My sense is that Pearce, in trying both to give a rereading of Berkeley and also to provide this argument for a reconsideration of Berkeley's historical importance, is perhaps being a bit overly ambitious. He moves between careful contextualist scholarship -- methodical and systematic selection and reading of texts, situation of Berkeley in historical context -- and these more wide-ranging claims about Berkeley's work relative to more contemporary accounts. Thus, I sometimes found that parts of the book moved at rather too fast a clip. As a Berkeley scholar, I was most interested in reading the details of some of the arguments, especially in so far as those figure in some of the scholarly debates in the Berkeley literature. However, although Pearce pays attention to those debates at some points (as e.g. in his discussion of Berkeley's polemic against abstract ideas), at other points he elides or curtails them in favour of the other focus of the book, that is, the connection with the 20th century.
In chapter 3, for instance, amid a discussion of various passages from Alciphron, Pearce engages in a fairly lengthy discussion of Ian Hacking's contention that no early modern philosopher had a theory of meaning in a contemporary sense, in so far as early modern theories of meaning are "primarily . . . theor[ies] of private mental discourse" (58). Given what I've said so far of Pearce's book, it should be no surprise that, although he agrees with Hacking's contention regarding Berkeley's contemporaries (and I wonder how Locke scholars might respond to this!), Pearce holds Berkeley out as a distinct exception. Although I found this discussion tremendously interesting, nonetheless I found it a bit distracting. That said, for readers who are not necessarily invested in some of the finer details of the secondary literature, I suspect that this dual project will be rather a virtue of the book.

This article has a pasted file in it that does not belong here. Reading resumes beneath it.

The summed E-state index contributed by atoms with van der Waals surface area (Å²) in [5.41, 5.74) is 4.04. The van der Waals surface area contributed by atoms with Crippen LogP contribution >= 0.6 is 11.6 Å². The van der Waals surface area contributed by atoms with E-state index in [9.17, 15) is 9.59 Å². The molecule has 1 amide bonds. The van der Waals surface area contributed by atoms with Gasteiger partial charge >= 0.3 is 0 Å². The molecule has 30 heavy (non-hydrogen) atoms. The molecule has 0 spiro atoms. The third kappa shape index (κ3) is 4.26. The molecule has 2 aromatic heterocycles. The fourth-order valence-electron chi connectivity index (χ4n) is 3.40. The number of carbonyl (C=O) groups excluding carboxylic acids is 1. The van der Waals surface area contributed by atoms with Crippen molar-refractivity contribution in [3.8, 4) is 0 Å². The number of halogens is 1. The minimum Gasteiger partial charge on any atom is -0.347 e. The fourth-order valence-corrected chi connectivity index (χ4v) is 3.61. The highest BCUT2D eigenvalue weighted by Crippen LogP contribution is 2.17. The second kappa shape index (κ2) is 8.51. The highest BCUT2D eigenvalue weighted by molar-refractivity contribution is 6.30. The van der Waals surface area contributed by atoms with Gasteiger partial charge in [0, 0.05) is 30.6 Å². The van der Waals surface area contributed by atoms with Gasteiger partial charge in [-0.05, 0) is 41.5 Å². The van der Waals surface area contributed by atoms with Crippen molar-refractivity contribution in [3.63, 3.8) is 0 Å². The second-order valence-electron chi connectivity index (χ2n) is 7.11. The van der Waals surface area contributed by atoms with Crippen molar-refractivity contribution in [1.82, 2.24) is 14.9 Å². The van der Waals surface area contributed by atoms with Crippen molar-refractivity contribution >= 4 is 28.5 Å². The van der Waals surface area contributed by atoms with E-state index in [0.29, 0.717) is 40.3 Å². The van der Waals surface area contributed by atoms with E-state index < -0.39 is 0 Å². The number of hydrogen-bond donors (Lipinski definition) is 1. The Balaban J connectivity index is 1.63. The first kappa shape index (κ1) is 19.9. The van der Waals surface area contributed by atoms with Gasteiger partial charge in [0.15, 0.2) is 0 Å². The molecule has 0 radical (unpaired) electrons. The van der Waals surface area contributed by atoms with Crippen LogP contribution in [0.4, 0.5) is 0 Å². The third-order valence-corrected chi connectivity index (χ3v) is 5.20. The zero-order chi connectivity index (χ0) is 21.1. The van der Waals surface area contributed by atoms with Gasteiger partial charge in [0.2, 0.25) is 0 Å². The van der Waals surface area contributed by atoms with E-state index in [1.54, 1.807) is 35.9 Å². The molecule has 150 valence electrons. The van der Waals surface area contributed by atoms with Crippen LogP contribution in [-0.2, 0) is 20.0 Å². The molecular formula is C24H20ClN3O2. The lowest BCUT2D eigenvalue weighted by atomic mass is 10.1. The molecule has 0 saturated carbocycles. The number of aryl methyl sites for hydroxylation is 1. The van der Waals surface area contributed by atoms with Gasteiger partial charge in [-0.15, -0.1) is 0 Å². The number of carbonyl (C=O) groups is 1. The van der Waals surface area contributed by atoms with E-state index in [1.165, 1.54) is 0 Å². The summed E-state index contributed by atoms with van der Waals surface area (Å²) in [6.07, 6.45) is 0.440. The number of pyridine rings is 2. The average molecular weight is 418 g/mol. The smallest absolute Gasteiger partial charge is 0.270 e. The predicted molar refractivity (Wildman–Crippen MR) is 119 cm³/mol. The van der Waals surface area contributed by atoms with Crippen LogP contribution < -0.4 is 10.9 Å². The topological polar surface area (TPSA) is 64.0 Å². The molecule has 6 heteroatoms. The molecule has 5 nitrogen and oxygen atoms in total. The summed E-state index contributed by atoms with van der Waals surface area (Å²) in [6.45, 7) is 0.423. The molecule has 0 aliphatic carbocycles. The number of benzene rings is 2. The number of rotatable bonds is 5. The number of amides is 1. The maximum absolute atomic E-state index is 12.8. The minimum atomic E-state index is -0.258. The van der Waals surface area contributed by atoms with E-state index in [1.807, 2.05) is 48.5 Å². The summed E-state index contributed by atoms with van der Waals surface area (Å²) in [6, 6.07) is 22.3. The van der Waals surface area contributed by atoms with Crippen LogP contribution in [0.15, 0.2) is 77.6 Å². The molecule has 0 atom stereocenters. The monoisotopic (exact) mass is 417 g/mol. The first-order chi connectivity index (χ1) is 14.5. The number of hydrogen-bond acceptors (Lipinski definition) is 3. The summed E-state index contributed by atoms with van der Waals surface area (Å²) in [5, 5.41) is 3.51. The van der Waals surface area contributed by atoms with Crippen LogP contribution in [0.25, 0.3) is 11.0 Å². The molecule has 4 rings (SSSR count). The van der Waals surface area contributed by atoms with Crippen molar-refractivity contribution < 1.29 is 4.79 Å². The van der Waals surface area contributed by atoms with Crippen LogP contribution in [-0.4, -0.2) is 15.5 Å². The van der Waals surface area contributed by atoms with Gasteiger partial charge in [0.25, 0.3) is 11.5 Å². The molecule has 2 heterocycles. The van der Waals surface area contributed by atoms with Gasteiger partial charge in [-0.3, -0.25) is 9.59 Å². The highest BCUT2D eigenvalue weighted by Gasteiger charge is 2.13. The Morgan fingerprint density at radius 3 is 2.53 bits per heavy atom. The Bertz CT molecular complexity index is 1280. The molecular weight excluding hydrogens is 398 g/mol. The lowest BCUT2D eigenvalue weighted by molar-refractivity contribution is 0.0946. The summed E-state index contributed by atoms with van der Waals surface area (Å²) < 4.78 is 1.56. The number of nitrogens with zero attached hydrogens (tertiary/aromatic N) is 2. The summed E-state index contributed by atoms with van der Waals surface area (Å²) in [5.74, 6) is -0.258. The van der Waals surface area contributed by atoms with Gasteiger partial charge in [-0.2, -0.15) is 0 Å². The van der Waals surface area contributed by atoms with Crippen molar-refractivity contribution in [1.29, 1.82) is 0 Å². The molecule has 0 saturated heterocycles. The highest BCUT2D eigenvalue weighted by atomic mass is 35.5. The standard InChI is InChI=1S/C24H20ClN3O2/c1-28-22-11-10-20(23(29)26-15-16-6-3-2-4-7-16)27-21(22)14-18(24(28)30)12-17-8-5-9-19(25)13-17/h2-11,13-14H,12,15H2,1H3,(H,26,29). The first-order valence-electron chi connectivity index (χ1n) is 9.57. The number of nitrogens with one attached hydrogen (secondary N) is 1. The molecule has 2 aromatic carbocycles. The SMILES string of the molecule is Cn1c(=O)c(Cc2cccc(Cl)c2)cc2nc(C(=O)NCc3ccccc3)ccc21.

Overall, then, this book is both a strong addition to Berkeley scholarship, and a compelling read to a more general philosophical audience, especially those with some interest in the history of philosophy, the history of ideas, or the philosophy of language.
 Pearce’s emphasis tends to be on the Principles of Human Knowledge (1710) and Alciphron (1732), but he brings in texts from almost the entire Berkeleyan corpus. In what follows, following Pearce, I will use the following abbreviations for Berkeley’s texts: Alc for Alciphron, DHP for the Three Dialogues Between Hylas and Philonous, DM for De Motu, and PHK for the Principles. To give the reader a sense of the intended scope of Pearce’s monograph, Pearce also (inter alia) discusses texts from Berkeley’s Analyst, from the New Theory of Vision and the Theory of Vision Vindicated, and from Siris.
 That said, he notes that “Berkeley does seem, at least at some points in his career, to have held some form of non-cognitivism about moral discourse” (44) – here Pearce has in mind especially passages that seem to connect morality with volition – but presumably he thinks that Berkeley abandons this at least by the time that he writes Alciphron.
 Pearce thus notes, somewhat in passing, that although Berkeley comes close to a proto-Carnapian view, unlike Carnap, he thinks that metaphysical questions about reality may be genuine questions (83).
 In chapter 7, Pearce discusses the case of mind-language at length. He argues that for Berkeley, both mental-act terms but also the term “mind” must genuinely refer, since Berkeley takes minds (unlike bodies) to be substances. Although I am sympathetic to this reading of Berkeley, it is a bit surprising that Pearce elides the scholarly debate about just how committed Berkeley was to the view that minds are substances. In particular, I wonder whether a case might not be made for treating mind-terms as quasi-referring. But I leave this point to the side.